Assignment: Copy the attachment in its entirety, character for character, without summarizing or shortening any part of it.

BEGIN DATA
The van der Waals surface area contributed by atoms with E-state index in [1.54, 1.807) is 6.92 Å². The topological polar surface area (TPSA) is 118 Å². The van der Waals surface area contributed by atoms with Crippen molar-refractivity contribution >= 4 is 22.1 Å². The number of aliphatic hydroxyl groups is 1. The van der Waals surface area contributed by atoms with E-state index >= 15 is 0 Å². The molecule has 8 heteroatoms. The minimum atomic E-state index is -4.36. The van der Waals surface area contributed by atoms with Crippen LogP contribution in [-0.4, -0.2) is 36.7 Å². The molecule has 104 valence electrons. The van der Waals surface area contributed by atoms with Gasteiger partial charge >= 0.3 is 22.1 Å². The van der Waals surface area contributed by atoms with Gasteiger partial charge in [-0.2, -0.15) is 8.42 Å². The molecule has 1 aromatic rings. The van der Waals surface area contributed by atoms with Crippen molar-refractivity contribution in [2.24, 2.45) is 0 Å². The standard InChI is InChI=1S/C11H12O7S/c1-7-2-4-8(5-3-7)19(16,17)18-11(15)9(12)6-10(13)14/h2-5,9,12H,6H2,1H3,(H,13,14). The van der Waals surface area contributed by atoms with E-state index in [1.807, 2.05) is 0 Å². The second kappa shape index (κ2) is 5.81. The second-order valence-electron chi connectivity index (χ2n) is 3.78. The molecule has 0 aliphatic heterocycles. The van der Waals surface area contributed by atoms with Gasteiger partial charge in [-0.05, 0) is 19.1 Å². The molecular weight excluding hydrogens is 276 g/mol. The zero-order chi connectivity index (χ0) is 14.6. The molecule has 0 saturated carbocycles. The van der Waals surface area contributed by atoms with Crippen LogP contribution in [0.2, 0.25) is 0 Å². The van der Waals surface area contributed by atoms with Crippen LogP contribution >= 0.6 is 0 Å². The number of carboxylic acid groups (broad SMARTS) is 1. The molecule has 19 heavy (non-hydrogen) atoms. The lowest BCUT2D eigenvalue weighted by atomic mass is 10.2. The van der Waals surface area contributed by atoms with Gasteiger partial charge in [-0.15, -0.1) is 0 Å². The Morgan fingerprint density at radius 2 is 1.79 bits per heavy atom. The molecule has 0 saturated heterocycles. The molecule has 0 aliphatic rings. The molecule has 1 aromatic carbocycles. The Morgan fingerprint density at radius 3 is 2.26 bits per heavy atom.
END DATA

The van der Waals surface area contributed by atoms with E-state index in [1.54, 1.807) is 6.92 Å². The topological polar surface area (TPSA) is 118 Å². The van der Waals surface area contributed by atoms with Crippen molar-refractivity contribution >= 4 is 22.1 Å². The number of aliphatic hydroxyl groups is 1. The van der Waals surface area contributed by atoms with E-state index >= 15 is 0 Å². The molecule has 8 heteroatoms. The minimum atomic E-state index is -4.36. The van der Waals surface area contributed by atoms with Crippen LogP contribution in [-0.4, -0.2) is 36.7 Å². The molecule has 104 valence electrons. The van der Waals surface area contributed by atoms with Gasteiger partial charge >= 0.3 is 22.1 Å². The van der Waals surface area contributed by atoms with Gasteiger partial charge in [-0.2, -0.15) is 8.42 Å². The molecule has 1 aromatic rings. The van der Waals surface area contributed by atoms with Crippen molar-refractivity contribution in [2.24, 2.45) is 0 Å². The standard InChI is InChI=1S/C11H12O7S/c1-7-2-4-8(5-3-7)19(16,17)18-11(15)9(12)6-10(13)14/h2-5,9,12H,6H2,1H3,(H,13,14). The van der Waals surface area contributed by atoms with E-state index in [1.807, 2.05) is 0 Å². The second kappa shape index (κ2) is 5.81. The second-order valence-electron chi connectivity index (χ2n) is 3.78. The molecule has 0 aliphatic heterocycles. The van der Waals surface area contributed by atoms with Gasteiger partial charge in [-0.05, 0) is 19.1 Å². The molecular weight excluding hydrogens is 276 g/mol. The zero-order chi connectivity index (χ0) is 14.6. The molecule has 0 saturated carbocycles. The van der Waals surface area contributed by atoms with Crippen LogP contribution in [0.2, 0.25) is 0 Å². The van der Waals surface area contributed by atoms with Crippen LogP contribution >= 0.6 is 0 Å². The number of carboxylic acid groups (broad SMARTS) is 1. The molecule has 19 heavy (non-hydrogen) atoms. The lowest BCUT2D eigenvalue weighted by atomic mass is 10.2. The van der Waals surface area contributed by atoms with Gasteiger partial charge in [-0.15, -0.1) is 0 Å². The Morgan fingerprint density at radius 2 is 1.79 bits per heavy atom. The molecule has 0 saturated heterocycles. The molecule has 0 aliphatic rings. The molecule has 1 aromatic carbocycles. The Morgan fingerprint density at radius 3 is 2.26 bits per heavy atom.